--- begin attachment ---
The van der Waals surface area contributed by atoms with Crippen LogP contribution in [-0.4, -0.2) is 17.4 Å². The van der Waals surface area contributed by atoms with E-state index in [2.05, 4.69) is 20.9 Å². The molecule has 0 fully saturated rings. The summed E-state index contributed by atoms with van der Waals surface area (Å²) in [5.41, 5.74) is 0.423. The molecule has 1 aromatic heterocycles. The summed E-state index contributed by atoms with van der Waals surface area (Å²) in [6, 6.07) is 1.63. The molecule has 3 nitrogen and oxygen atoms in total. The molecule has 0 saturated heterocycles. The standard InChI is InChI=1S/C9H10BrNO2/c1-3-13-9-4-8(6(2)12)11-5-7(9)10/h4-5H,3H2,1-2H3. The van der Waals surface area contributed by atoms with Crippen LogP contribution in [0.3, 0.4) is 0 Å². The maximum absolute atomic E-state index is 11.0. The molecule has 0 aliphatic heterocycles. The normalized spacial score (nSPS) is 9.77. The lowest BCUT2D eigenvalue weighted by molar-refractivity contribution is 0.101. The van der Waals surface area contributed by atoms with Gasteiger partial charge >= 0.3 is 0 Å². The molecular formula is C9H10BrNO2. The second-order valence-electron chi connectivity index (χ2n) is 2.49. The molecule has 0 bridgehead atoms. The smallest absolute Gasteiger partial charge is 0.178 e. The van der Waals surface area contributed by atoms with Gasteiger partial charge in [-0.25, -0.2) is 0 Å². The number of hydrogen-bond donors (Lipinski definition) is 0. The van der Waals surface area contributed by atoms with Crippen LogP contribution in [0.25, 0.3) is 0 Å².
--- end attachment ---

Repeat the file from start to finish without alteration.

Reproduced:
The van der Waals surface area contributed by atoms with Crippen LogP contribution in [-0.4, -0.2) is 17.4 Å². The van der Waals surface area contributed by atoms with E-state index in [2.05, 4.69) is 20.9 Å². The molecule has 0 fully saturated rings. The summed E-state index contributed by atoms with van der Waals surface area (Å²) in [5.41, 5.74) is 0.423. The molecule has 1 aromatic heterocycles. The summed E-state index contributed by atoms with van der Waals surface area (Å²) in [6, 6.07) is 1.63. The molecule has 3 nitrogen and oxygen atoms in total. The molecule has 0 saturated heterocycles. The standard InChI is InChI=1S/C9H10BrNO2/c1-3-13-9-4-8(6(2)12)11-5-7(9)10/h4-5H,3H2,1-2H3. The van der Waals surface area contributed by atoms with Crippen LogP contribution in [0.3, 0.4) is 0 Å². The maximum absolute atomic E-state index is 11.0. The molecule has 0 aliphatic heterocycles. The normalized spacial score (nSPS) is 9.77. The lowest BCUT2D eigenvalue weighted by molar-refractivity contribution is 0.101. The van der Waals surface area contributed by atoms with Gasteiger partial charge >= 0.3 is 0 Å². The molecular formula is C9H10BrNO2. The second-order valence-electron chi connectivity index (χ2n) is 2.49. The molecule has 0 bridgehead atoms. The smallest absolute Gasteiger partial charge is 0.178 e. The van der Waals surface area contributed by atoms with Gasteiger partial charge in [-0.25, -0.2) is 0 Å². The number of hydrogen-bond donors (Lipinski definition) is 0. The van der Waals surface area contributed by atoms with Crippen LogP contribution in [0.25, 0.3) is 0 Å².